The $10 billion Starlink program, unveiled by SpaceX CEO Elon Musk in Seattle, Wash., in January 2015, has been described as a means of revolutionizing low-cost broadband provision. He identified it as a means of opening the way for competitively-priced services for urban regions and rural and underserved areas of the United States. Under the announced plan, an eventual constellation of 12,000 satellites could handle up to half of all backhaul communications traffic and a tenth of all local internet traffic in high-population-density cities by the mid-2020s.
Late in 2016, SpaceX described the concept as “non-geostationary” and revealed Starlink’s initial coverage would span the Ku-band and Ka-band regions, between 12-18 GHz and 26.5-40 GHz, respectively. By the late spring of the following year, plans were laid for a second orbital “shell” of satellites to utilize the V-band at 40-75 GHz, which is not routinely used for commercial communications purposes. Previously, the V-band has seen service for millimeter-wave radar research and scientific applications, but it reportedly also has promise for high-capacity terrestrial millimeter-wave communications networks.
SpaceX’s original intent was for 4,425 Ku-/Ka-band Starlinks to reside at an altitude of 710 miles (1,150 km) and 7,518 V-band birds to sit at 210 miles (340 km), producing a total population of these small satellites by the mid-2020s. However, in November 2018 SpaceX received licensing from the Federal Communications Commission (FCC) to operate a third of the Ku-/Ka-band complement—some 1,584 satellites—at just 340 miles (550 km), much lower than initially planned. This will produce a relatively short operational lifetime of around five years, before they are maneuvered into a disposal orbit for controlled re-entry. SpaceX has explained that all satellite components are “100-percent demisable” and exceed “all current safety standards”, but the sheer volume of Starlinks to be launched in a relatively short period has aroused lingering controversy, both in terms of the work of astronomers and adding to ongoing debate about the effect of space debris.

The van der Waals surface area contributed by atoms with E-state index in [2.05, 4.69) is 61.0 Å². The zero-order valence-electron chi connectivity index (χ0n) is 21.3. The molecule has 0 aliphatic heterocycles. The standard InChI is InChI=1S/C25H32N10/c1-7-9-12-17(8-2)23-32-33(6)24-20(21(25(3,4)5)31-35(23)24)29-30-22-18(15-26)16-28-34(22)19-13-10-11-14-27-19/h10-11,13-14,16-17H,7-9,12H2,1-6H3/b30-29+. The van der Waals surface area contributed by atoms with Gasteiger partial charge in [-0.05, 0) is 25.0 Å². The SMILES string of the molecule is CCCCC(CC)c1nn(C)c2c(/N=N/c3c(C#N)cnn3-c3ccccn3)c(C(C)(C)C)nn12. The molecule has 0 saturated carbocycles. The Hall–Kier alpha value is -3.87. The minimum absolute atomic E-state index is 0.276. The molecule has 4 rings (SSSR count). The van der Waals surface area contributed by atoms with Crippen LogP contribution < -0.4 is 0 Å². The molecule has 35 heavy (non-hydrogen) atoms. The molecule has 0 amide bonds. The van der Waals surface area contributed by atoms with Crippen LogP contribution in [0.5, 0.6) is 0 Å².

Two Starlink test satellites, Tintin-A and Tintin-B, were launched in February 2018 and successfully validated the phased-array broadband antenna from an orbital perch 320 miles (515 km) above Earth. Then, last May, the first 60 “production-design” Starlink satellites were launched atop B1049. Although three of the satellites failed shortly after reaching orbit, the remainder are still healthy. More recently, in November 2019 and on three occasions in January and February of this year, a further four batches of 60 Starlinks apiece were boosted to space on three veteran Falcon 9 rockets.
SpaceX President Gwynne Shotwell has already confirmed plans to launch further 60-strong sets of Starlinks approximately every two weeks throughout 2020, raising the likelihood that many hundreds of these small satellites will be in orbit by next New Year’s Eve. And that pledge looks set to be met not only with words, but also with the roar of rocket exhaust, too, for Sunday’s launch will come only a few weeks since the most recent Starlink flight.
As has become customary on these missions, the Falcon 9 was transported to the pad for its Static Fire Test with the Starlink payload “stack” already in place. This is quite different to other SpaceX customers, which are installed after the Static Fire Test, following a September 2016 anomaly in which the Amos-6 communications satellite was lost in a pre-flight explosion on the pad. One of the key benefits of hauling the Falcon 9 out to the pad with the Starlink payload pre-integrated is that the Static Fire Test of the nine Merlin 1D+ first-stage engines can be conducted only a day or two prior to launch. As such, B1048 was not transported out to Pad 39A until Friday, 13 March.
Assuming an on-time liftoff on Sunday morning, this will be SpaceX’s sixth launch of 2020 and the sixth Falcon 9 mission in a row to utilize a flight-proven core stage.